Thursday, August 27, 2009

Dried Peaches

Drying fruits concentrates the natural sweetness and flavor. They are one of our favorite portable snacks. Most fruits are fairly easy to dry - this is how we do peaches at our house.

First we rinse the peaches to remove dust or dirt, then we heat a little pot of water.
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One the water is beginning to simmer, we drop in some peaches and leave them for a minute or so to loosen the skins.
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Then, we plunge them into cold water, to stop the heat from cooking them. The skins will slip off easily, making the work go quickly. There is less waste too!
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We remove the skins and pits, halve them, then cut them into slices. They will turn brown in plain water, so we add a spoonful of citric acid to the water (from the health food store) to prevent browning.
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Next, the peaches are arranged on dehydrator trays. I lightly sprayed these with nonstick spray - peaches can get really sticky as they are drying. Then the trays are placed on the dehydrator.
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I don't have to watch them very closely, but every so often I move the bottom tray up to the top, so they will dry more evenly. I also give the whole stack a quarter turn, in case my dehydrator has 'hot spots'.
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When they are mostly dry, I remove the ones that have finished, and give the remaining peaches that still have wet spots a little more time on the dehydrator. These are from all five trays, and they still need a little more drying time.
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Once the slices are dry to the point that they are leathery, we put them in a jar or container with an airtight lid. I don't put them in storage just yet. Instead, I keep them out on the counter for 1-2 weeks, and give them a gentle shake now and then. This will help even out the moisture content. I open them and check them from time to time to make sure they are leathery, and not overly moist. If they need more drying time, they can go back in the dehydrator if they seem to need it after the first day, but so far, we've been fine.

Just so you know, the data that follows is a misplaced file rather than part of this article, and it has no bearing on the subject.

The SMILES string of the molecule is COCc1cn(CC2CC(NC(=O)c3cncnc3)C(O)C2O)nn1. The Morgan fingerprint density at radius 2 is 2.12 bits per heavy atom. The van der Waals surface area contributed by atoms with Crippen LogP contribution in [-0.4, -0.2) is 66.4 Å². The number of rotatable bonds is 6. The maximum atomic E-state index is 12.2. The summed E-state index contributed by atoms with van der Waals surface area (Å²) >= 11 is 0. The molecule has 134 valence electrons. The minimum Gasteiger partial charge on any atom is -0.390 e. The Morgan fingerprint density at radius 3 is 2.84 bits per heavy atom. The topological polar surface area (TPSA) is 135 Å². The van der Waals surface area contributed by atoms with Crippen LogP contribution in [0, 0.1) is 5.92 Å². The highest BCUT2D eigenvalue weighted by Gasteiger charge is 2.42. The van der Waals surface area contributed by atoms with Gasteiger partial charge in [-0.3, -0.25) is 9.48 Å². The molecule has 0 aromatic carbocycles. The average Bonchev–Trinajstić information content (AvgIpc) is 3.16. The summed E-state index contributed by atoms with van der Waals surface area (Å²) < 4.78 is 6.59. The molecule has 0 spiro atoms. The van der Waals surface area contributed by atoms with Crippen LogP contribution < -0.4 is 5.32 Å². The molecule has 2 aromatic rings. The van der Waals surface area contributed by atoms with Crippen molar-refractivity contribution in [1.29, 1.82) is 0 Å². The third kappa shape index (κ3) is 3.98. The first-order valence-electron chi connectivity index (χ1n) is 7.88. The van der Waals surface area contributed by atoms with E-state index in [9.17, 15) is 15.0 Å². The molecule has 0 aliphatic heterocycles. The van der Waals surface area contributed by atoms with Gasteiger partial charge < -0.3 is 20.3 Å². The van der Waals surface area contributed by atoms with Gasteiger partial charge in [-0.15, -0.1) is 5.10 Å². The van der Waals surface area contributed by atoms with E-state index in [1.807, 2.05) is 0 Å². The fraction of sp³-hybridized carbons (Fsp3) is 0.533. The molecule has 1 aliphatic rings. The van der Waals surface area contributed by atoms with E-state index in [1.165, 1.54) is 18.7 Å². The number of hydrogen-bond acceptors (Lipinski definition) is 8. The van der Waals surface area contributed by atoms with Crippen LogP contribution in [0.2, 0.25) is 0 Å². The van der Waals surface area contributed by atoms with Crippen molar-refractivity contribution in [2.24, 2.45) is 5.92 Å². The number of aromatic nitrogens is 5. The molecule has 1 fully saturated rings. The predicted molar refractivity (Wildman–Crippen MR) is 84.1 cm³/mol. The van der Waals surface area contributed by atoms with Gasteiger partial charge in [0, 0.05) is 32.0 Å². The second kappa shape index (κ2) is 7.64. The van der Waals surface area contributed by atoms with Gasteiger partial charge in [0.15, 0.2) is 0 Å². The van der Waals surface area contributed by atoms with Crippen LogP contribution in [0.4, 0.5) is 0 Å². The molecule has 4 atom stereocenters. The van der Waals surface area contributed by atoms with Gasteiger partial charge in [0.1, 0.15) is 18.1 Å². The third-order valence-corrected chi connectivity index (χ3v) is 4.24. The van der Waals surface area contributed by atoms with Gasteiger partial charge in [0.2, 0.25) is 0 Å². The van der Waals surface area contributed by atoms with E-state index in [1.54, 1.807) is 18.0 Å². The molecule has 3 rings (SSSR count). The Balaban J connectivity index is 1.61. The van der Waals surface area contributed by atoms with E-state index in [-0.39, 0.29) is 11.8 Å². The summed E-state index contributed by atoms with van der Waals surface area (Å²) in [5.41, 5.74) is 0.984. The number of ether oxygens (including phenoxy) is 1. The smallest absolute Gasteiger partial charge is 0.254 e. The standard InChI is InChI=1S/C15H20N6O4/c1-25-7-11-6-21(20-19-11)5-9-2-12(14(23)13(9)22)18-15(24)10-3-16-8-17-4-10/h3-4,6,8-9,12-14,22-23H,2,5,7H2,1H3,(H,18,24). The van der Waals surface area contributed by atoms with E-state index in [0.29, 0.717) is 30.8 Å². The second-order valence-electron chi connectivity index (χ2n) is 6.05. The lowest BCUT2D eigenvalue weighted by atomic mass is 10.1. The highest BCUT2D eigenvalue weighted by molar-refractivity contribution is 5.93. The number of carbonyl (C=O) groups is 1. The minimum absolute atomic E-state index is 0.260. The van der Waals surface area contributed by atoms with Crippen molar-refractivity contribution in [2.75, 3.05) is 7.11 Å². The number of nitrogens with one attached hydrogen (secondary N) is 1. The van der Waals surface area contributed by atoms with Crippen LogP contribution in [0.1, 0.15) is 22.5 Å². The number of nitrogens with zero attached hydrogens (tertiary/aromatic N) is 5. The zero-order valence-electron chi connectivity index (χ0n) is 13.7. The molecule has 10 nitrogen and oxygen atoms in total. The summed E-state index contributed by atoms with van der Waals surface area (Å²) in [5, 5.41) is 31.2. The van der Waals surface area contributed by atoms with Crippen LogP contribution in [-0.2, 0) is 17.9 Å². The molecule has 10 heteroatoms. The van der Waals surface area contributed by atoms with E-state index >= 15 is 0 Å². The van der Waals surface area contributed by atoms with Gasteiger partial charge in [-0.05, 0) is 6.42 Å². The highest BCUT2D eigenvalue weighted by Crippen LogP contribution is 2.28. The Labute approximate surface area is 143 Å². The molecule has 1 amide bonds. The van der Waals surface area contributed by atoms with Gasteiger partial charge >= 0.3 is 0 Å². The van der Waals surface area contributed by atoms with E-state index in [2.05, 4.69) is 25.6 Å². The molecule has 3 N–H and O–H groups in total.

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That's it! It's a simple process that keeps the flavor and natural sweetness. You can do something similar with apples - check that out here.

5 comments:

K said...

Yummy! Healthy and frugal! How are the bees? I hope they make you guys some honey!

Anonymous said...

Cat,
How much does a dehydrator cost?
I love dried apricots,apples,etc.but never thought of doing them myself.
This may sound like a dumb question,but after they're dried they just keep ok like they are?
Thanks!
Hugs and God bless,
helen(grammea)
grammea22@verizon.net

tenthingsfarm said...

K, I was thinking about blogging the bees tomorrow - stay tuned, K?

Helen, my dehydrator is a cheapie Walmart one that I was told wouldn't last a season. I think it was about $20 - I have had it for about 8 or 10 years. I don't use it a ton - I do fruits mostly (no jerky or anything) and a few veggies, but I do use it. I think now they are about $30, but check craigslist and freecycle too. There are 'better' ones out there that give more even heat (I rotate my trays to help even out the drying) but for the money, this one has sure done a good job.

If the stuff is properly dried, it will keep basically forever in a well sealed container. Some things may get a little darker (the few peaches I have left from last year are not this bright color), but they are still tasty. If things have 'wet spots' they can mold pretty quick - that's why you keep them out and make sure that first couple weeks. Hope that helps - ask if you have more questions! :)

K said...

LOL I will definatly stayed tuned!

Tricia said...

My husband tried this once with Bananas. Needless to say they ended up dog treats. YUCKY!!!

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